NEW ORLEANS — When Tyra Newell got a call asking her to lead a training program for principals in New Orleans as part of an effort to overhaul the city's troubled public schools, the 31-year-old native had been away from the city for 14 years, most recently in Chicago, where she was the public school system's budget director.
The opportunity to return, she said, "was like a dream come true. I knew this was a tangible way to give back to the city that had given so much to me."
Newell was visiting her parents in New Orleans when they were forced to evacuate because of Hurricane Katrina. The storm destroyed their home, and the family became exiles in Mississippi, Baton Rouge and Houston.
Newell eventually -- and reluctantly -- made her way back to Chicago. She felt torn about returning to her life and job because things in Chicago were "business as usual" -- while her hometown was in turmoil.
As managing director of New Leaders for New Schools in New Orleans, Newell will lead a drive to attract principals to a public school system that was gravely deficient before Katrina, with shoddy buildings, high dropout rates and poor test scores.
She said about 10% of fourth-graders were at or above proficiency levels in math and English.
The state took over 107 of Orleans Parish's 128 schools before the storm. Eighteen months after Katrina, 56 public schools are open, 30 of them as charter schools. But mismanagement and a lack of qualified teachers continue to plague the system.
Last week, Democrats in the House introduced legislation that would give a $5,000 bonus to teachers who committed to teach in New Orleans schools and stayed for at least three years. The proposal also would provide a $500 housing subsidy and relocation costs. The money is part of a proposed $250-million five-year recovery package for the hurricane-ravaged school system.
The program that Newell will lead is supported by $4 million in corporate, business and philanthropic donations and $1 million from the Louisiana government.
"Unfortunately, or fortunately, Katrina created this unique opportunity to almost rebuild a school system from scratch," said Newell, a graduate of Ursuline Academy, a Catholic girls school in New Orleans, and Howard University and Stanford University, where she earned her master's in business administration.
New Leaders for New Schools is hoping to find 10 prospective principals by March 20, and expects to recruit 40 over the next three years.
The first 10 will start a yearlong fellowship in June in which they will work under a mentor principal and receive an assistant principal's salary.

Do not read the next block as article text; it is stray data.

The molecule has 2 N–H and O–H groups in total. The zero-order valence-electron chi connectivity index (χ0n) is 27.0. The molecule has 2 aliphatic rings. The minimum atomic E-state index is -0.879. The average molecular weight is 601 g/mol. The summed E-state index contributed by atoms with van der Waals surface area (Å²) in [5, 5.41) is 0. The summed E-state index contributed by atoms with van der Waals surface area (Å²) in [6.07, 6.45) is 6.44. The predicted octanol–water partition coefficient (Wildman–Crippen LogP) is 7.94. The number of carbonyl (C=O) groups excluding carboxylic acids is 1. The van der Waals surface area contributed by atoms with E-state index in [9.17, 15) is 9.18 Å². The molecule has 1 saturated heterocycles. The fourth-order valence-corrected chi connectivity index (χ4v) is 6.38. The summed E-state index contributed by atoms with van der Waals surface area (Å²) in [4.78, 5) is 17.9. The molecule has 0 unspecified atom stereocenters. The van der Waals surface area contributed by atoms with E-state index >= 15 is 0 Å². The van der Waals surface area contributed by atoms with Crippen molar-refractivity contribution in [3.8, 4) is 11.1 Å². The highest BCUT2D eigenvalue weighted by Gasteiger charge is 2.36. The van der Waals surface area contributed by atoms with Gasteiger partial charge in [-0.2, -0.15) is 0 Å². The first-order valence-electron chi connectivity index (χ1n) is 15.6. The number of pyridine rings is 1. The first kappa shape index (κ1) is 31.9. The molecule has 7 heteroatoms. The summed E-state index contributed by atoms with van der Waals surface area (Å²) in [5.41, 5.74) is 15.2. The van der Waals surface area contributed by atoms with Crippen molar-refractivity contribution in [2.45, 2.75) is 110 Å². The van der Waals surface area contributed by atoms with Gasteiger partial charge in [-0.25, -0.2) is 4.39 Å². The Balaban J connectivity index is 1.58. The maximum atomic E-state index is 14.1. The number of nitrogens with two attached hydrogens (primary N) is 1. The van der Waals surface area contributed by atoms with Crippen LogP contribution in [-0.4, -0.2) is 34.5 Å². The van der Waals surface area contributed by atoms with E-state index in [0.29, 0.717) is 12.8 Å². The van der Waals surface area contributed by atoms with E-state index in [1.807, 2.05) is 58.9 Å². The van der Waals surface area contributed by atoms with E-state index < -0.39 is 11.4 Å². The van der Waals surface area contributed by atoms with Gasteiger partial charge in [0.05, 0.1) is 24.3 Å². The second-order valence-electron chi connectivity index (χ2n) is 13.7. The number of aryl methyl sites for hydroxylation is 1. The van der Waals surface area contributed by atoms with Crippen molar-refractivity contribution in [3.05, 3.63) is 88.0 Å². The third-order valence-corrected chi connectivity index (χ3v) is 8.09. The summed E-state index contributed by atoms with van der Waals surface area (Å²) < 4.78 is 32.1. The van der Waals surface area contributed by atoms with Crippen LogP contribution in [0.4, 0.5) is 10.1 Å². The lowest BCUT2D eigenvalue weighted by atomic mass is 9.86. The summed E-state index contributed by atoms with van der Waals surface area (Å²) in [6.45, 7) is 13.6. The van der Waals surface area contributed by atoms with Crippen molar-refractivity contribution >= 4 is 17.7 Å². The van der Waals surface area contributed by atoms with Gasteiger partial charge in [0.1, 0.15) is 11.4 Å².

The philosophy of New Leaders for New Schools is that all children can learn, and the program is interested in people who agree, Newell said.
Barbara MacPhee, who is retiring as principal of a New Orleans science and math charter high school and joining New Leaders for New Schools as a consultant, brings a veteran's perspective to the problems of the city's schools.
"There was very little wrong with the kids," said MacPhee, 66. "It's the system of education."
Anthony Recasner, principal of Samuel J. Green Charter School in New Orleans, said many teachers had given up on their students, and principals lacked autonomy, support, training and the professional development to create innovative programs.
MacPhee said many school leaders took it for granted that being promoted to principal meant just "staying in the principal pool long enough."
"The district had really lost its way," Recasner said. "There was a tremendous sense of hopelessness. It had become pretty desperate circumstances."
In return for their fellowships, the people selected as principals are expected to make a commitment of at least three years to New Orleans schools.
Jon Schnur, chief executive and co-founder of New Leaders for New Schools, said principals would select, manage and develop their teaching staffs.
He said an effective principal typically hired good teachers and drove the teaching strategy and culture at his or her school. He cited schools that had seen significant improvements in test results since coming under the leadership of a principal trained in the program.
For example, Dodge Renaissance Academy was among the lowest-performing schools in Chicago a few years ago, Schnur said. But from 2004 to 2006, the school doubled its math scores and boosted its reading scores by 27%.
Educators say the principal training program is not a panacea for New Orleans public schools, but they hope it will have an effect.
"All the research points to the leadership of a school to really provide the opportunity for change," Recasner said.
"So New Leaders has a big job in New Orleans."